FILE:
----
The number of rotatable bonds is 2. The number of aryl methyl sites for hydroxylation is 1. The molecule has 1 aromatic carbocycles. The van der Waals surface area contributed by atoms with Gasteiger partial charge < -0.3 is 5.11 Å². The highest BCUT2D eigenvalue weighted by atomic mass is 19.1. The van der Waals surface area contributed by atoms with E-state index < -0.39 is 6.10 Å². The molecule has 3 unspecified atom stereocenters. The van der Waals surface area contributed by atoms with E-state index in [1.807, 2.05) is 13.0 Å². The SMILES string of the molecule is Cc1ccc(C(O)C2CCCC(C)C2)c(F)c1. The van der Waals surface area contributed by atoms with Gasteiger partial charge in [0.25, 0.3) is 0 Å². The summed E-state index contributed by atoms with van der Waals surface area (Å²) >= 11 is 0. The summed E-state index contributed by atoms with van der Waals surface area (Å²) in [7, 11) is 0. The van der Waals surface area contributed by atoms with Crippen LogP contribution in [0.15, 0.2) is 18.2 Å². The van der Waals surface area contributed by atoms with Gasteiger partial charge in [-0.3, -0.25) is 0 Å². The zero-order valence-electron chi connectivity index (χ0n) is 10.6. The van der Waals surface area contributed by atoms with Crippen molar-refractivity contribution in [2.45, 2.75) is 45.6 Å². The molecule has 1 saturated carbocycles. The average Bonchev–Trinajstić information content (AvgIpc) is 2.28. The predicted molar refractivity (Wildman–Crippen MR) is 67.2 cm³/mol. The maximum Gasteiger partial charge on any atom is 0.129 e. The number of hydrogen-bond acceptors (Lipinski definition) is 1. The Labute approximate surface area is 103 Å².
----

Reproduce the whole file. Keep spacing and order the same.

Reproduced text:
The number of rotatable bonds is 2. The number of aryl methyl sites for hydroxylation is 1. The molecule has 1 aromatic carbocycles. The van der Waals surface area contributed by atoms with Gasteiger partial charge < -0.3 is 5.11 Å². The highest BCUT2D eigenvalue weighted by atomic mass is 19.1. The van der Waals surface area contributed by atoms with E-state index < -0.39 is 6.10 Å². The molecule has 3 unspecified atom stereocenters. The van der Waals surface area contributed by atoms with E-state index in [1.807, 2.05) is 13.0 Å². The SMILES string of the molecule is Cc1ccc(C(O)C2CCCC(C)C2)c(F)c1. The van der Waals surface area contributed by atoms with Gasteiger partial charge in [0.25, 0.3) is 0 Å². The summed E-state index contributed by atoms with van der Waals surface area (Å²) >= 11 is 0. The summed E-state index contributed by atoms with van der Waals surface area (Å²) in [7, 11) is 0. The van der Waals surface area contributed by atoms with Crippen LogP contribution in [0.15, 0.2) is 18.2 Å². The van der Waals surface area contributed by atoms with Gasteiger partial charge in [-0.3, -0.25) is 0 Å². The zero-order valence-electron chi connectivity index (χ0n) is 10.6. The van der Waals surface area contributed by atoms with Crippen molar-refractivity contribution in [2.45, 2.75) is 45.6 Å². The molecule has 1 saturated carbocycles. The average Bonchev–Trinajstić information content (AvgIpc) is 2.28. The predicted molar refractivity (Wildman–Crippen MR) is 67.2 cm³/mol. The maximum Gasteiger partial charge on any atom is 0.129 e. The number of hydrogen-bond acceptors (Lipinski definition) is 1. The Labute approximate surface area is 103 Å².